photo by Joan Marcus
On Saturday, October 26th, I saw Matilda The Musical at the Shubert Theatre to celebrate my 19th birthday and my unwillingness to grow up. I am known to all my friends as someone who will rock out to “Revolting Children” at a moment’s notice, but I knew it was going to be a whole different story to see the musical numbers live.
My excitement was dulled slightly upon entering the theatre due to one unavoidable detail: the audience was mainly children, and I mean little children. Was it strange that I was one of the only adults at Matilda who was not there to chaperone a kid? Perhaps.
My enthusiasm returned tenfold when I glimpsed the set. Okay, first impressions? It was like the set was converted into one massive, colorful scrabble game. And the stage, a giant playground, complete with swings and scooters – those same scooters that made or broke your popularity in elementary school. I’m right back in grade school, home of the silly games that only made sense to you, the conversations held in secret codes so your parents couldn’t hear, and the nasty rumors that looking back are extremely difficult to believe were spread by such young kids.
I was immersed in my childhood. At one point, when the actor playing Matilda’s father asked all the adults in the audience who read to raise their hands, I looked at my neighbors and waited for them to identify themselves. Not because I don’t read, but because I forgot I was an adult! It wasn’t until I was nudged by my boyfriend that this finally clicked and I (reluctantly) raised my hand along with the other grown-ups.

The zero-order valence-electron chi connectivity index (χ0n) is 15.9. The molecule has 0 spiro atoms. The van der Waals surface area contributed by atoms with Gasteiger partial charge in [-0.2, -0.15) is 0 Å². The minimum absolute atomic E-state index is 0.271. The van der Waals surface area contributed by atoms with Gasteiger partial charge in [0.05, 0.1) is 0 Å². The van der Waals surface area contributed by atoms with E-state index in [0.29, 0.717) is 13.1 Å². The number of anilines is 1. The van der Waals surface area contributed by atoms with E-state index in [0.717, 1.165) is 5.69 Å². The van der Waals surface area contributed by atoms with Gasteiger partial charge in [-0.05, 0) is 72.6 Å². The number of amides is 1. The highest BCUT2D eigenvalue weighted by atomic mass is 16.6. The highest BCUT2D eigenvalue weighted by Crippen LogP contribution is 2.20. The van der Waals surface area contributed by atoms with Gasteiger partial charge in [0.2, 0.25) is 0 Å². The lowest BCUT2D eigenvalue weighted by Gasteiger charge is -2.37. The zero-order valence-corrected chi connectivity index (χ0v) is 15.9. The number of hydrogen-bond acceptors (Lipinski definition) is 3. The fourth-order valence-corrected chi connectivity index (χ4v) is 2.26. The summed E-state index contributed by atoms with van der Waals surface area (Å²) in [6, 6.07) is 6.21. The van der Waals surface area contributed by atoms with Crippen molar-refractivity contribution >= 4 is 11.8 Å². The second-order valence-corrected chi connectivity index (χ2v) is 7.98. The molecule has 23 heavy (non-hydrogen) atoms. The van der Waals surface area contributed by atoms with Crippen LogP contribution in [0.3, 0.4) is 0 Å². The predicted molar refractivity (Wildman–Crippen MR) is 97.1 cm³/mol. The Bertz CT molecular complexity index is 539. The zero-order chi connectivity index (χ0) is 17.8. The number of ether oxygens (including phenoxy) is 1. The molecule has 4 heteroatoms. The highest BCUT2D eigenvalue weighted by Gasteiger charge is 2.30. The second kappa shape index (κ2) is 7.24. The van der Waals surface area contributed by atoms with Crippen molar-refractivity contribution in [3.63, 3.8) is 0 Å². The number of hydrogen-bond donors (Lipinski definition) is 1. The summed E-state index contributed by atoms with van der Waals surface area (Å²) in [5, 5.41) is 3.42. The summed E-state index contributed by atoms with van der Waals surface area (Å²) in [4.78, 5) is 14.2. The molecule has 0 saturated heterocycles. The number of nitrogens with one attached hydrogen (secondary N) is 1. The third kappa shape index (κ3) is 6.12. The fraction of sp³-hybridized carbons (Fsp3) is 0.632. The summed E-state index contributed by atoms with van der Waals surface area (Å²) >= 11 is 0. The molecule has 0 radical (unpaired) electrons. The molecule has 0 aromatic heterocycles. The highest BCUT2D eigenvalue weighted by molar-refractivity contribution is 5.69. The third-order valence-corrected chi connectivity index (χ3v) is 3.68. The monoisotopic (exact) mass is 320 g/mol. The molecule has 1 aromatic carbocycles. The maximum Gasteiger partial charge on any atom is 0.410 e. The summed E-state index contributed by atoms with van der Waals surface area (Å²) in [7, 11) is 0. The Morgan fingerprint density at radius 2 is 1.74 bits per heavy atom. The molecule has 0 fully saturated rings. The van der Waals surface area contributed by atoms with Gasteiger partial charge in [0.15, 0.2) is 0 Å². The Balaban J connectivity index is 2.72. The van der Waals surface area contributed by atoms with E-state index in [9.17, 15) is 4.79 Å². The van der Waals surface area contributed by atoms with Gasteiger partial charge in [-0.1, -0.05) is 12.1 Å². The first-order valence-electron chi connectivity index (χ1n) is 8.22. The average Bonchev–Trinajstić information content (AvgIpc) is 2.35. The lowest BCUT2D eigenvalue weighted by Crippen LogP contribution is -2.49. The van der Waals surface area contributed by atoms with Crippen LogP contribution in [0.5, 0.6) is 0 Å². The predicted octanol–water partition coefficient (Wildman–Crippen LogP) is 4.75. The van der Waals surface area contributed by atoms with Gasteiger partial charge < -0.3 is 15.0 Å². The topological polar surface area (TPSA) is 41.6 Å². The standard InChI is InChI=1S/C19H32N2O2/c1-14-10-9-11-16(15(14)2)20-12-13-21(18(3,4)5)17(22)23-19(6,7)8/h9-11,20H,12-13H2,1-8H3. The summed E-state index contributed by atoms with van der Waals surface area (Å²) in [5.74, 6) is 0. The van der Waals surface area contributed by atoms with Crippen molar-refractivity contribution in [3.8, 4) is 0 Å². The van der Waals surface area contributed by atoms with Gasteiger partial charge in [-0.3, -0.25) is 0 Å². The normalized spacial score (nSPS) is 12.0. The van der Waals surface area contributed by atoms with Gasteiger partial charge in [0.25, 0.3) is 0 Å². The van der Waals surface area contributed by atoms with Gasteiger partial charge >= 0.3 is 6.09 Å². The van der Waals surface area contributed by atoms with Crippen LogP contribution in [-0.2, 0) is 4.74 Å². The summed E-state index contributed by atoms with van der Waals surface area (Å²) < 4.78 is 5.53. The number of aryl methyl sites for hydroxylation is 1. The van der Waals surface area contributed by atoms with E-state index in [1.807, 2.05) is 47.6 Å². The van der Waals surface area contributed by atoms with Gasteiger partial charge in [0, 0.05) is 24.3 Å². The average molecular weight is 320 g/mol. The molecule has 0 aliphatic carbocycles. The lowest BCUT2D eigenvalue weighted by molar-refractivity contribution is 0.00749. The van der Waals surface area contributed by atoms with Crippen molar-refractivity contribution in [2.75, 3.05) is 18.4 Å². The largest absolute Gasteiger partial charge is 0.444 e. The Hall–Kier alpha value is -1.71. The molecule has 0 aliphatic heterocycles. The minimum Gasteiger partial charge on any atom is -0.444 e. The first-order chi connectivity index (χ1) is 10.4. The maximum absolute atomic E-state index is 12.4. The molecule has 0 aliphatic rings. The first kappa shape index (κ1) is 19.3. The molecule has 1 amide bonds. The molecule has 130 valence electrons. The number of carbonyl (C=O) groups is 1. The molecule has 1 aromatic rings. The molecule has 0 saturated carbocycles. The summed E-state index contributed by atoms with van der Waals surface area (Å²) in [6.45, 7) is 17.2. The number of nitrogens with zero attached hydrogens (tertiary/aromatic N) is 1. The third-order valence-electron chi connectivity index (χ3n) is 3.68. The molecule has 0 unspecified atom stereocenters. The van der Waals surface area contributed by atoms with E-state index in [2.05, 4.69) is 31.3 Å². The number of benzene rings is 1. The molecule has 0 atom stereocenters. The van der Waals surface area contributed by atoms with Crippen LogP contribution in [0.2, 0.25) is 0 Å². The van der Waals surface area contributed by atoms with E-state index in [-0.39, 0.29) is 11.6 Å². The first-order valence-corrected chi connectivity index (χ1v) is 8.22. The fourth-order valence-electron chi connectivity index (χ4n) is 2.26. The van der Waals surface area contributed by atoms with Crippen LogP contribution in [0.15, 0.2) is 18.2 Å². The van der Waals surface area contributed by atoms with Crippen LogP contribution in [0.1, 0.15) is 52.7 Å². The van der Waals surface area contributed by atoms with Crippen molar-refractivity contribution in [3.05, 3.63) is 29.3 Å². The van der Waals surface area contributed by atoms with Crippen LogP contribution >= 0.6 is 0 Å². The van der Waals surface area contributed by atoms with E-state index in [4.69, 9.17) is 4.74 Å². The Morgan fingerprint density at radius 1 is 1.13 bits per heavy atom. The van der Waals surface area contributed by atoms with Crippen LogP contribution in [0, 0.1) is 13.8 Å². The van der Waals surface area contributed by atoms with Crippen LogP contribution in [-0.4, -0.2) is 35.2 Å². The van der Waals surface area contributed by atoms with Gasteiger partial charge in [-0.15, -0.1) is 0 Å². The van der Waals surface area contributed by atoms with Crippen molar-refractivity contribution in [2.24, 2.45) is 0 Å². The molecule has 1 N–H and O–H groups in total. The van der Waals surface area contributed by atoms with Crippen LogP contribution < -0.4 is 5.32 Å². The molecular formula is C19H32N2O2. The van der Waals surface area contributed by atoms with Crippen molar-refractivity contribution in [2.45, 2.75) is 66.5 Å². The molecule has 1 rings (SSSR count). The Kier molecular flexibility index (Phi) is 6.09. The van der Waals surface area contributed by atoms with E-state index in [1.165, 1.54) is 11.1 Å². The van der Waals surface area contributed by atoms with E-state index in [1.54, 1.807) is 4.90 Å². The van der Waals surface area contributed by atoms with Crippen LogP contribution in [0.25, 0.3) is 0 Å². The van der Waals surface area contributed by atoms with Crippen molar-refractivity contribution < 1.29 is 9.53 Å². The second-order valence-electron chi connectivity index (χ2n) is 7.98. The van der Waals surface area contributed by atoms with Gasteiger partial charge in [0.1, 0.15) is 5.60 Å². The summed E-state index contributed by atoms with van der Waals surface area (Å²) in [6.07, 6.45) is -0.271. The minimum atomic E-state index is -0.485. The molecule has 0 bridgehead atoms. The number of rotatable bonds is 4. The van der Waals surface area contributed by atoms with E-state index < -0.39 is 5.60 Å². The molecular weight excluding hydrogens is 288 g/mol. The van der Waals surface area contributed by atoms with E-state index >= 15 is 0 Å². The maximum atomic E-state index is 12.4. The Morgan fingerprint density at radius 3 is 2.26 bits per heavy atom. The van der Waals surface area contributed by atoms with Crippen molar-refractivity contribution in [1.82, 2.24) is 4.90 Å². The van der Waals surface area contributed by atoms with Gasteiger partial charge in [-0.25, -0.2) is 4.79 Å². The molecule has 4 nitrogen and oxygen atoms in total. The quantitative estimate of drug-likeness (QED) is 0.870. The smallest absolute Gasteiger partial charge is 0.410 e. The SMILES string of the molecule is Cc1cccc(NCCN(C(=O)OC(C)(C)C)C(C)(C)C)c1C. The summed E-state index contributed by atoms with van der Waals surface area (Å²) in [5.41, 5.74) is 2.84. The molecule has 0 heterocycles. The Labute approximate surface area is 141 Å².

Theatre, especially with all the benefits of technology, is rife with what we at PXP call moments of Theatre Magic. Theatre magic works in mysterious ways and is responsible (sort of) for making the puppets dance and speak like they’ve come to life, making people soar onstage, and of course causing cast members to appear and disappear at a moment’s notice, all leaving the audience mystified and wondering “How did they do that?!”
I’ve asked myself this question too many times to count at the theatre, and Matilda was no exception. When the evil Miss Trunchbull grabs a little girl by her pigtails and swings her by her hair before releasing her, sending her flying into sky, we were all on the edge of our seats. Because that wasn’t a dummy or a doll, that was an actress, a little kid, and there were no wires or cords strapped to her and she wasn’t wearing a harness, at least that we could see. Before we knew it, said little girl was falling from the ceiling, perfectly intact. How was this done? Theatre magic.
And when Miss Trunchbull forces young Bruce to eat a humongous chocolate cake onstage in a matter of minutes, we were all left scratching our heads in puzzlement. Because we all know that the actor isn’t really eating an entire cake on stage 8 times a week. And surely, nothing can make a real chocolate cake vanish before our eyes… or can it? It’s theatre magic at it again, putting us in that world, right there with the cast, and reminding us that we’re never too old for magic.